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Lesotho Now Requires Applicants Using the Madrid System to File Applications in Lesotho, to Also Fil

Lesotho has notified the World Intellectual Property Organisation (WIPO) that it requires a Declaration of Intention to Use when Lesotho is designated in an International Application or subsequently designated in an International Registration (IR) in terms of the Madrid Protocol Concerning the International Registration of Marks (the Madrid Protocol). This is despite the fact that such declarations are not required when national applications are filed.

Lesotho acceded to the Madrid Protocol on 12 November 1998 with it entering into force in Lesotho on 12 February 1999, but Lesotho has not yet domesticated the provisions of the Madrid Protocol. Lesotho is a common law country, which means that international treaties must be domesticated before they are enforceable in Lesotho.

What could possibly save IRs designating Lesotho, is a general provision in its trade mark legislation that stipulates that the provisions of any international treaty in respect of industrial property to which Lesotho is a party shall apply to matters dealt with by the relevant act and, in case of conflict with the provisions of that act, the provisions of the international treaty shall prevail.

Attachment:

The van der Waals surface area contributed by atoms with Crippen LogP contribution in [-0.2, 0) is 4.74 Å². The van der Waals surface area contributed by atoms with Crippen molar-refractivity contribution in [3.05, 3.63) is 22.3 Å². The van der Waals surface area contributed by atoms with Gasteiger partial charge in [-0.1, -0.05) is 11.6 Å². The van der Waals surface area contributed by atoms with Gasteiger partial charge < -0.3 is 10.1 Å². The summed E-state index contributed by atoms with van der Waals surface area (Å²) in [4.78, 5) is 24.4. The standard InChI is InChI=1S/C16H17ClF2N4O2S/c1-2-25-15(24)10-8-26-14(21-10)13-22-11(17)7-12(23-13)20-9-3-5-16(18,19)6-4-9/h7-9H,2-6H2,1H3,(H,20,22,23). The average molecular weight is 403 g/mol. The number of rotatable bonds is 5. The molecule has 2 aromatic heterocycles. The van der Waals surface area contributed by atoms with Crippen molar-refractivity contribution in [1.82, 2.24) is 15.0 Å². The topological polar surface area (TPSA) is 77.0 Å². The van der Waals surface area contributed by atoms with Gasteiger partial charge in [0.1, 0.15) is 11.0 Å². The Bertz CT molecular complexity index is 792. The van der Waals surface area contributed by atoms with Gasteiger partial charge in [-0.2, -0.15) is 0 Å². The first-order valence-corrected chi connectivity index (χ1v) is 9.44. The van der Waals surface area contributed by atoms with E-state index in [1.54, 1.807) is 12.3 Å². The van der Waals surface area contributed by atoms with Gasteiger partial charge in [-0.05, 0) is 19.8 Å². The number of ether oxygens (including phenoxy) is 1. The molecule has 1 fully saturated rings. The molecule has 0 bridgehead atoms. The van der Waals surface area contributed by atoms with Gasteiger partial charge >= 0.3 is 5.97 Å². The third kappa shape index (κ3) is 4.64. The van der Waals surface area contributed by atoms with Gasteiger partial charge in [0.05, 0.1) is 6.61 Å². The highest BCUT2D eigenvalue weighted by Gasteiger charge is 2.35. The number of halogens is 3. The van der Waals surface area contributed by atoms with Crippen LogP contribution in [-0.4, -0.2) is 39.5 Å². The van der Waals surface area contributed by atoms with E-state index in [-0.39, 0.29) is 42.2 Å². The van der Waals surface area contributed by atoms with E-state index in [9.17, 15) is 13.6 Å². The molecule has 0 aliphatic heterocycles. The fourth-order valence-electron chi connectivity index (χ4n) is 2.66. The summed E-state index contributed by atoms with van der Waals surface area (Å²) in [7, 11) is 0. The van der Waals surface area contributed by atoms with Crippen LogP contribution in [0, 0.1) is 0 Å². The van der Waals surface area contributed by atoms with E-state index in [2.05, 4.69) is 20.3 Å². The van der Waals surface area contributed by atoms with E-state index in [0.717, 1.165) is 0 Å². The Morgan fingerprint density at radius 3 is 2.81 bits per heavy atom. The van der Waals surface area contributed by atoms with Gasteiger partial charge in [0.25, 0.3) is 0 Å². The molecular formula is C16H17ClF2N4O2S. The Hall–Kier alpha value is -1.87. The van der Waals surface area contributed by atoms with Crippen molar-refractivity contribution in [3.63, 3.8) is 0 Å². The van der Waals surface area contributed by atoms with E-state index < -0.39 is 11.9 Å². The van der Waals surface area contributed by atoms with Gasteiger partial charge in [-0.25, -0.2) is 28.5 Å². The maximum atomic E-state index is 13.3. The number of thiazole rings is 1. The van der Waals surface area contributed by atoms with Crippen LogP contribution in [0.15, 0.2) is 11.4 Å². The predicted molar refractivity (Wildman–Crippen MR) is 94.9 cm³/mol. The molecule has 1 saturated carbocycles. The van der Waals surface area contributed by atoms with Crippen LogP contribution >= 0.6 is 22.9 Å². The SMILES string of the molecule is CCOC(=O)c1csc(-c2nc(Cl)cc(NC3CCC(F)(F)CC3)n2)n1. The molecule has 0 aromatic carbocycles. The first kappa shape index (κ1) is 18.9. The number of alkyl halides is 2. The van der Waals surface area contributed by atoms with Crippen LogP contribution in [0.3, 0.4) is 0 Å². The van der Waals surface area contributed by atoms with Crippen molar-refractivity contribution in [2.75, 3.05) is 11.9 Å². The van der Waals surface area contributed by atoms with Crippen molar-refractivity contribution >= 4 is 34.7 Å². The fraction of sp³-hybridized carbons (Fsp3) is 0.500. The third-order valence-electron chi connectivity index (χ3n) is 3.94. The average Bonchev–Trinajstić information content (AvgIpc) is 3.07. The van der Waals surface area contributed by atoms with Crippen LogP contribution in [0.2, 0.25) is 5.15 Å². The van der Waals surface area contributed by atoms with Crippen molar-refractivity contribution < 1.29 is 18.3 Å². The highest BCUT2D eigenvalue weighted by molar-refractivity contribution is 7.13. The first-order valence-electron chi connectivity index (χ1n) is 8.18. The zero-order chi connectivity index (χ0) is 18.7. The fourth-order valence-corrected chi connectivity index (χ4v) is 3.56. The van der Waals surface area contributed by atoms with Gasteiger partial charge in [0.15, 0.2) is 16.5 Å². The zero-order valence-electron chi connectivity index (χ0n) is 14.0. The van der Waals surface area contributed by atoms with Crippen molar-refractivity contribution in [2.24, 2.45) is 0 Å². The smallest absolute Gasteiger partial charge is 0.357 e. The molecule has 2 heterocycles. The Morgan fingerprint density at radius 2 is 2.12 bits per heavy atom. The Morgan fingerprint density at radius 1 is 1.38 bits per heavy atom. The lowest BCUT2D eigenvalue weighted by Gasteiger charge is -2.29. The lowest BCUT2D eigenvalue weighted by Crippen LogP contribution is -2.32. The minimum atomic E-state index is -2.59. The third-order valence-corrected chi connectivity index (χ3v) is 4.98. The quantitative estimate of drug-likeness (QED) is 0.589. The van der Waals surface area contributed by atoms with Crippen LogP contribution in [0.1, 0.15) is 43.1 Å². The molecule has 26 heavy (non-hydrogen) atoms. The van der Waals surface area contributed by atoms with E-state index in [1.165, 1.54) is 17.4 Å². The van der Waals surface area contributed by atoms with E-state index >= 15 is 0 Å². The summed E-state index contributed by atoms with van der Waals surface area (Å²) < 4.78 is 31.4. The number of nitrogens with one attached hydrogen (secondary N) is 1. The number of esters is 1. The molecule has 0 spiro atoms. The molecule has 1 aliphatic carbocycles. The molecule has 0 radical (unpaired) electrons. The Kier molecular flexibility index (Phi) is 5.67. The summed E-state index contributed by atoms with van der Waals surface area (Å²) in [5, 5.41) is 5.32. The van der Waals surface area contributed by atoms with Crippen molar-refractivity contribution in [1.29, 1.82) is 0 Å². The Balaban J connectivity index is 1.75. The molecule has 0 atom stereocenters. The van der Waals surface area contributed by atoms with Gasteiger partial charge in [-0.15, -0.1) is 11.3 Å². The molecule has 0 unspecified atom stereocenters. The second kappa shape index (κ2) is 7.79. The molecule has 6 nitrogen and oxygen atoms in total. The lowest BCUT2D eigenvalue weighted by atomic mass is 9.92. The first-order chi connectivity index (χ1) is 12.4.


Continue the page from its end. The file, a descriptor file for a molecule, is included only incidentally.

Despite this general clause, the enforceability of IRs in Lesotho is not clear and there are no regulations in place to regulate how applications for IRs are dealt with by the Trade Marks Office. However, the Trade Marks Office insists that IRs are enforceable in Lesotho, as they are treated within the framework of the existing national laws. The Trade Marks Office is busy consolidating applications filed through WIPO, ARIPO and nationally into a single database. Although the process is in the early stages, the Trade Marks Office has started to refuse national applications based on earlier filed IRs.

This notification further serves as confirmation that the Lesotho Trade Marks Office considers IRs to be equal to national applications, as long as the owner has the intention to use the mark in Lesotho.

For more information on protecting your intellectual property in Lesotho please contact Rouse Africa.

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